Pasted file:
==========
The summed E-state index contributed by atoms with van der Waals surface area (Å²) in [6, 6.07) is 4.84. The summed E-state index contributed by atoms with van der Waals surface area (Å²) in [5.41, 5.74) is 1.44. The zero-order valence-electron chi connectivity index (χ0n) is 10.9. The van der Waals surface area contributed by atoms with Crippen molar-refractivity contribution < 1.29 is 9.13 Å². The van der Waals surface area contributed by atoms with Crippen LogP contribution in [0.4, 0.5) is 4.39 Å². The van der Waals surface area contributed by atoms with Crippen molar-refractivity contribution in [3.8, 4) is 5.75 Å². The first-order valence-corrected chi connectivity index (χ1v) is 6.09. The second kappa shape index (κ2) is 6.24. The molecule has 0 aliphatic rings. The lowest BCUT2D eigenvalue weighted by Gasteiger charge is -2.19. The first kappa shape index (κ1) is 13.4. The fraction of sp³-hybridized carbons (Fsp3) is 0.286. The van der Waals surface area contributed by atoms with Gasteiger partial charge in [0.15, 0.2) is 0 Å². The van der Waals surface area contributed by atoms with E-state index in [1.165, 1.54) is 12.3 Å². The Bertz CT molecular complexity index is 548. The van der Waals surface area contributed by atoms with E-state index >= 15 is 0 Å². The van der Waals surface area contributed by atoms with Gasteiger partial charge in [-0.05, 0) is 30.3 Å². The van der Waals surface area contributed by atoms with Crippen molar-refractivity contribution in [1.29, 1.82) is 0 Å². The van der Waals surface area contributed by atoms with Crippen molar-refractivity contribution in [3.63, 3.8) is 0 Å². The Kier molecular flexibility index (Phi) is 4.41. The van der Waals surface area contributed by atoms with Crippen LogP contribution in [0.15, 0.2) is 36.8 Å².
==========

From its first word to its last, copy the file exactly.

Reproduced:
The summed E-state index contributed by atoms with van der Waals surface area (Å²) in [6, 6.07) is 4.84. The summed E-state index contributed by atoms with van der Waals surface area (Å²) in [5.41, 5.74) is 1.44. The zero-order valence-electron chi connectivity index (χ0n) is 10.9. The van der Waals surface area contributed by atoms with Crippen molar-refractivity contribution < 1.29 is 9.13 Å². The van der Waals surface area contributed by atoms with Crippen LogP contribution in [0.4, 0.5) is 4.39 Å². The van der Waals surface area contributed by atoms with Crippen molar-refractivity contribution in [3.8, 4) is 5.75 Å². The first-order valence-corrected chi connectivity index (χ1v) is 6.09. The second kappa shape index (κ2) is 6.24. The molecule has 0 aliphatic rings. The lowest BCUT2D eigenvalue weighted by Gasteiger charge is -2.19. The first kappa shape index (κ1) is 13.4. The fraction of sp³-hybridized carbons (Fsp3) is 0.286. The van der Waals surface area contributed by atoms with Gasteiger partial charge in [0.15, 0.2) is 0 Å². The van der Waals surface area contributed by atoms with E-state index in [1.165, 1.54) is 12.3 Å². The Bertz CT molecular complexity index is 548. The van der Waals surface area contributed by atoms with E-state index >= 15 is 0 Å². The van der Waals surface area contributed by atoms with Gasteiger partial charge in [-0.05, 0) is 30.3 Å². The van der Waals surface area contributed by atoms with Crippen molar-refractivity contribution in [1.29, 1.82) is 0 Å². The van der Waals surface area contributed by atoms with Crippen molar-refractivity contribution in [3.63, 3.8) is 0 Å². The Kier molecular flexibility index (Phi) is 4.41. The van der Waals surface area contributed by atoms with Crippen LogP contribution in [0.15, 0.2) is 36.8 Å².